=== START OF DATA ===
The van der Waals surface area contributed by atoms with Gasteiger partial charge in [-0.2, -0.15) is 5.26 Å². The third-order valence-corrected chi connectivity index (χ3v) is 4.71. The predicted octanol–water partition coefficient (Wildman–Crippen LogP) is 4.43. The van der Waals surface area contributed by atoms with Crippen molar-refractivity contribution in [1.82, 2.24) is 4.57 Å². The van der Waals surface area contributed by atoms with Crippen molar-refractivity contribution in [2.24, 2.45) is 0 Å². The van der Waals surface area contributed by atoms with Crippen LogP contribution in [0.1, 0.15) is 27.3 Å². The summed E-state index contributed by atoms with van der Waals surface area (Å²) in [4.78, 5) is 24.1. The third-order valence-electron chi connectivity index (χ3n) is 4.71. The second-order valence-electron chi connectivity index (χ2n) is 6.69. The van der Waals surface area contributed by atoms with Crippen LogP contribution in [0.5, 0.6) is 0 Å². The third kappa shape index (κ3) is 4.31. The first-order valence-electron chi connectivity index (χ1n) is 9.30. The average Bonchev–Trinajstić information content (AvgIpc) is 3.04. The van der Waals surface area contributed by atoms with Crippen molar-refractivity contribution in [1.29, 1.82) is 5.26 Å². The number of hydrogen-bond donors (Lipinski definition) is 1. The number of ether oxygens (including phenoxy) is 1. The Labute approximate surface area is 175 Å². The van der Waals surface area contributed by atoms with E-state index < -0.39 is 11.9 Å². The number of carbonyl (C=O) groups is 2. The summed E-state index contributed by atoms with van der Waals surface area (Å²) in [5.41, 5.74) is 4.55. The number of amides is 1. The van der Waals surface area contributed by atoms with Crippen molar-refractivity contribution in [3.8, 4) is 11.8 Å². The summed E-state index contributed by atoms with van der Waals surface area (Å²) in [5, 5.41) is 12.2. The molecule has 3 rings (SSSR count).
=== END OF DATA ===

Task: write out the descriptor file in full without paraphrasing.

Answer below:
The van der Waals surface area contributed by atoms with Gasteiger partial charge in [-0.2, -0.15) is 5.26 Å². The third-order valence-corrected chi connectivity index (χ3v) is 4.71. The predicted octanol–water partition coefficient (Wildman–Crippen LogP) is 4.43. The van der Waals surface area contributed by atoms with Crippen molar-refractivity contribution in [1.82, 2.24) is 4.57 Å². The van der Waals surface area contributed by atoms with Crippen molar-refractivity contribution in [2.24, 2.45) is 0 Å². The van der Waals surface area contributed by atoms with Crippen LogP contribution in [0.1, 0.15) is 27.3 Å². The summed E-state index contributed by atoms with van der Waals surface area (Å²) in [4.78, 5) is 24.1. The third-order valence-electron chi connectivity index (χ3n) is 4.71. The second-order valence-electron chi connectivity index (χ2n) is 6.69. The van der Waals surface area contributed by atoms with Crippen LogP contribution in [0.5, 0.6) is 0 Å². The third kappa shape index (κ3) is 4.31. The first-order valence-electron chi connectivity index (χ1n) is 9.30. The average Bonchev–Trinajstić information content (AvgIpc) is 3.04. The van der Waals surface area contributed by atoms with Crippen molar-refractivity contribution in [1.29, 1.82) is 5.26 Å². The number of hydrogen-bond donors (Lipinski definition) is 1. The number of ether oxygens (including phenoxy) is 1. The Labute approximate surface area is 175 Å². The van der Waals surface area contributed by atoms with E-state index < -0.39 is 11.9 Å². The number of carbonyl (C=O) groups is 2. The summed E-state index contributed by atoms with van der Waals surface area (Å²) in [5.41, 5.74) is 4.55. The number of amides is 1. The van der Waals surface area contributed by atoms with Crippen molar-refractivity contribution in [3.8, 4) is 11.8 Å². The summed E-state index contributed by atoms with van der Waals surface area (Å²) in [5, 5.41) is 12.2. The molecule has 3 rings (SSSR count).